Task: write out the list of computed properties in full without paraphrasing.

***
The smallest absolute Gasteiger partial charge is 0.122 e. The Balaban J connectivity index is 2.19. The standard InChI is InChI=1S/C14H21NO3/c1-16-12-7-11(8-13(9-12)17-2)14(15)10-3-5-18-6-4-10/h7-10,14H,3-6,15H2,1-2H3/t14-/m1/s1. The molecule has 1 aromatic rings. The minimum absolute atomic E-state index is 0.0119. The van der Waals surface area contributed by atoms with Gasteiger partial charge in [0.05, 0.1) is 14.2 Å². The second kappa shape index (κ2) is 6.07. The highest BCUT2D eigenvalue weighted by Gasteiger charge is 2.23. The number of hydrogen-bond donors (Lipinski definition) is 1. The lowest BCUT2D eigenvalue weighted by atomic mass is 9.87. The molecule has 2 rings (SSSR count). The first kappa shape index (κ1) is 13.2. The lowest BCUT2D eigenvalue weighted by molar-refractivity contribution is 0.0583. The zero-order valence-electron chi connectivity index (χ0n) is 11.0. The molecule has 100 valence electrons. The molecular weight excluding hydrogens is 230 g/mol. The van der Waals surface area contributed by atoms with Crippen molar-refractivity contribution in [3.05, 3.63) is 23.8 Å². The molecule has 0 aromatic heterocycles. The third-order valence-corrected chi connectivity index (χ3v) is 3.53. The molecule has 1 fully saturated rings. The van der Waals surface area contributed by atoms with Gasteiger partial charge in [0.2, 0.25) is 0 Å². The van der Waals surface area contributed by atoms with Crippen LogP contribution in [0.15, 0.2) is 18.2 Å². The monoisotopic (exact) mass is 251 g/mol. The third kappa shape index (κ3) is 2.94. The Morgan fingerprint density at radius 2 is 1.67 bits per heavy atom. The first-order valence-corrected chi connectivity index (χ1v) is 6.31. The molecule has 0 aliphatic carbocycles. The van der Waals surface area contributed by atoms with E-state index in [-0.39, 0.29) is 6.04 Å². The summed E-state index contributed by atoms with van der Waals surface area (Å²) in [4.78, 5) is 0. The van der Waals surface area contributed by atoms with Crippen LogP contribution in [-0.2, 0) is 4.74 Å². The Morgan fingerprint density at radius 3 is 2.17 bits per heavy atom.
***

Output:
The smallest absolute Gasteiger partial charge is 0.122 e. The Balaban J connectivity index is 2.19. The standard InChI is InChI=1S/C14H21NO3/c1-16-12-7-11(8-13(9-12)17-2)14(15)10-3-5-18-6-4-10/h7-10,14H,3-6,15H2,1-2H3/t14-/m1/s1. The molecule has 1 aromatic rings. The minimum absolute atomic E-state index is 0.0119. The van der Waals surface area contributed by atoms with Gasteiger partial charge in [0.05, 0.1) is 14.2 Å². The second kappa shape index (κ2) is 6.07. The highest BCUT2D eigenvalue weighted by Gasteiger charge is 2.23. The number of hydrogen-bond donors (Lipinski definition) is 1. The lowest BCUT2D eigenvalue weighted by atomic mass is 9.87. The molecule has 2 rings (SSSR count). The first kappa shape index (κ1) is 13.2. The lowest BCUT2D eigenvalue weighted by molar-refractivity contribution is 0.0583. The zero-order valence-electron chi connectivity index (χ0n) is 11.0. The molecule has 100 valence electrons. The molecular weight excluding hydrogens is 230 g/mol. The van der Waals surface area contributed by atoms with Crippen molar-refractivity contribution in [3.05, 3.63) is 23.8 Å². The molecule has 0 aromatic heterocycles. The third-order valence-corrected chi connectivity index (χ3v) is 3.53. The molecule has 1 fully saturated rings. The van der Waals surface area contributed by atoms with Gasteiger partial charge in [0.2, 0.25) is 0 Å². The van der Waals surface area contributed by atoms with Crippen LogP contribution in [0.15, 0.2) is 18.2 Å². The monoisotopic (exact) mass is 251 g/mol. The third kappa shape index (κ3) is 2.94. The Morgan fingerprint density at radius 2 is 1.67 bits per heavy atom. The first-order valence-corrected chi connectivity index (χ1v) is 6.31. The molecule has 0 aliphatic carbocycles. The van der Waals surface area contributed by atoms with E-state index in [-0.39, 0.29) is 6.04 Å². The summed E-state index contributed by atoms with van der Waals surface area (Å²) in [4.78, 5) is 0. The van der Waals surface area contributed by atoms with Crippen LogP contribution in [-0.2, 0) is 4.74 Å². The Morgan fingerprint density at radius 3 is 2.17 bits per heavy atom.